Food & Drink

These stalks are the talk of Great Britain

Roasted asparagus with buttered almonds, capers and dill (recipe below) is an example of how asparagus shines without strong competing tastes.
Roasted asparagus with buttered almonds, capers and dill (recipe below) is an example of how asparagus shines without strong competing tastes. New York Times

In Britain, where I live, asparagus is a god among vegetables. It is greeted with real reverence in spring, as if nothing worth eating has been available for months. With a deep sigh of relief at the end of a long winter of roots, cabbages and more roots, we finally spot those fresh green shoots.

After more than 20 years living in Britain, I am afraid I have finally caught the bug.

The short season – not much longer than eight weeks – and the notion that this delicacy is something “we” do really well, give asparagus special status here. Yes, tomatoes grow in Britain, but they’ll never be as good as Italian ones, and we all know it. British Brassicas and root vegetables are also excellent, but they are staples for most of the year, breeding a sense of familiarity that often sounds a bit like contempt.

So now I, too, get giddy when the first bundles of local asparagus appear at my local greengrocer in April. I, too, grab them with both hands and throw them into a pot as fast as I can. I, too, start lecturing anyone who will listen about the splendor of our local hero.

Perhaps because of this esteem, I tread lightly when cooking asparagus. It also makes sense, since asparagus is so delicate that it can easily be overwhelmed by neighboring ingredients in a dish. I don’t understand the point of mixing asparagus in a salad with lots of other vegetables, where its marvelous yet subtle flavor is lost in a cacophony.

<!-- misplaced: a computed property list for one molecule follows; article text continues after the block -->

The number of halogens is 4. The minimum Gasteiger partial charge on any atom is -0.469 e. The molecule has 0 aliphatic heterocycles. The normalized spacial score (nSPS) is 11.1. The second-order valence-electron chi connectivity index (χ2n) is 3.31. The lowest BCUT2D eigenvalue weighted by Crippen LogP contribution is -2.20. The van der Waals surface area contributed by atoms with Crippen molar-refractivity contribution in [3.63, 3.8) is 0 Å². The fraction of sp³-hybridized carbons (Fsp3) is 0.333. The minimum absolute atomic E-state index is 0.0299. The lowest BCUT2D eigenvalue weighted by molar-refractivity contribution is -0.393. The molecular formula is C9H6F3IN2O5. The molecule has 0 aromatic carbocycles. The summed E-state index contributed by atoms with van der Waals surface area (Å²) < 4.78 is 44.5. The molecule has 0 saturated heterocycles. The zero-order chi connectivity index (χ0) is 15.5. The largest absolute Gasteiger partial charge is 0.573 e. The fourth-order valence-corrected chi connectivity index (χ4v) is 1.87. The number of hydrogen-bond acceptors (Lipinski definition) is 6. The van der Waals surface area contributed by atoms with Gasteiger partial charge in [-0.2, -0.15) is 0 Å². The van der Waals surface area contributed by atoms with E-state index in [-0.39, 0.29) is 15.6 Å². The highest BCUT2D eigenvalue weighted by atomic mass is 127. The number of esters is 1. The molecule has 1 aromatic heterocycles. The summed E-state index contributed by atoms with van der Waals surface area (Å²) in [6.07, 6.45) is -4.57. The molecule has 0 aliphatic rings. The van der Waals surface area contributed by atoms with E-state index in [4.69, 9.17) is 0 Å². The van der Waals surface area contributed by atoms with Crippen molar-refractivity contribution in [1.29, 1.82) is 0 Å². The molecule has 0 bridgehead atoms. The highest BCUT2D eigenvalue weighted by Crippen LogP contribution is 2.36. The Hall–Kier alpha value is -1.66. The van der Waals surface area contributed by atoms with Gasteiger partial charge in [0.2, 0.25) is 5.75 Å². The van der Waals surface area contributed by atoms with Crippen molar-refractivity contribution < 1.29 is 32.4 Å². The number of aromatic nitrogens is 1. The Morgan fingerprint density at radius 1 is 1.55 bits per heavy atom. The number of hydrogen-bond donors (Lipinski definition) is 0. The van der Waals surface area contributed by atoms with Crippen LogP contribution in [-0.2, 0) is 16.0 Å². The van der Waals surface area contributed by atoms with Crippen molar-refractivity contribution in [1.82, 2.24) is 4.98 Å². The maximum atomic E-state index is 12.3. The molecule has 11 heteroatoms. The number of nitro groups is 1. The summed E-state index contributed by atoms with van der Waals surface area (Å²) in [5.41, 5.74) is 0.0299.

To celebrate its distinctiveness, I tend to pair asparagus with the classics: eggs, butter, olive oil, cheese, cream, onions, garlic, potatoes. Texture comes from fried bread crumbs or nuts, the most natural for me being mild almonds, which leave the right amount of space for the taste of asparagus. For flavor, acidity is a must. Sometimes tomatoes work, but citrus and vinegar are always my first choice. Recently, I have been using lots of capers.

Lemony mashed potatoes with asparagus, almonds and mint

Yield: 6 side-dish servings

Total time: About 35 minutes

FOR THE POTATOES:

1 lemon, preferably organic, scrubbed

About 15 mint sprigs plus 1/4 cup lightly packed shredded mint leaves

5 garlic cloves, peeled

1 1/2 pounds large potatoes (such as Yukon Gold or Désirée), peeled and cut into 1-inch chunks

3 tablespoons unsalted butter

1/3 cup whole milk

Heaping 1/3 cup sour cream

Salt and black pepper

FOR THE ASPARAGUS:

2 1/2 tablespoons unsalted butter

3 tablespoons olive oil

1 3/4 pounds asparagus, woody ends trimmed off

6 anchovy fillets, finely sliced

3 garlic cloves, thinly sliced

1/2 cup sliced almonds, lightly toasted

1 1/2 teaspoons dried mint

Using a peeler, remove the yellow zest from the lemon in large strips. Cut the peeled lemon into six wedges and reserve for serving.

Fill a medium saucepan with salted water, add the lemon zest, mint sprigs and garlic, and bring to a boil over high heat. Add potatoes and boil for 15 minutes, or until cooked through.

Drain well. Return potatoes, lemon zest and garlic to the pan, discarding the mint sprigs. Add butter, milk, sour cream and 3 / 4teaspoon salt and mash until smooth and creamy. Season to taste with salt and pepper. Cover and set aside until ready to serve.

Meanwhile, cook the asparagus: In a large skillet, melt the butter and oil over medium-high heat until foaming. Add asparagus and cook, turning frequently, until cooked through but retaining a slight bite, 5 to 8 minutes, depending on thickness. Turn off the heat and use tongs to transfer asparagus to a plate. Add the anchovy, garlic and a pinch of salt to the pan, return to medium heat, and stir continuously until the garlic is starting to turn gold, 1 to 2 minutes. Remove from the heat, stir in almonds and dried mint, and immediately spoon the mixture into a bowl to stop the cooking.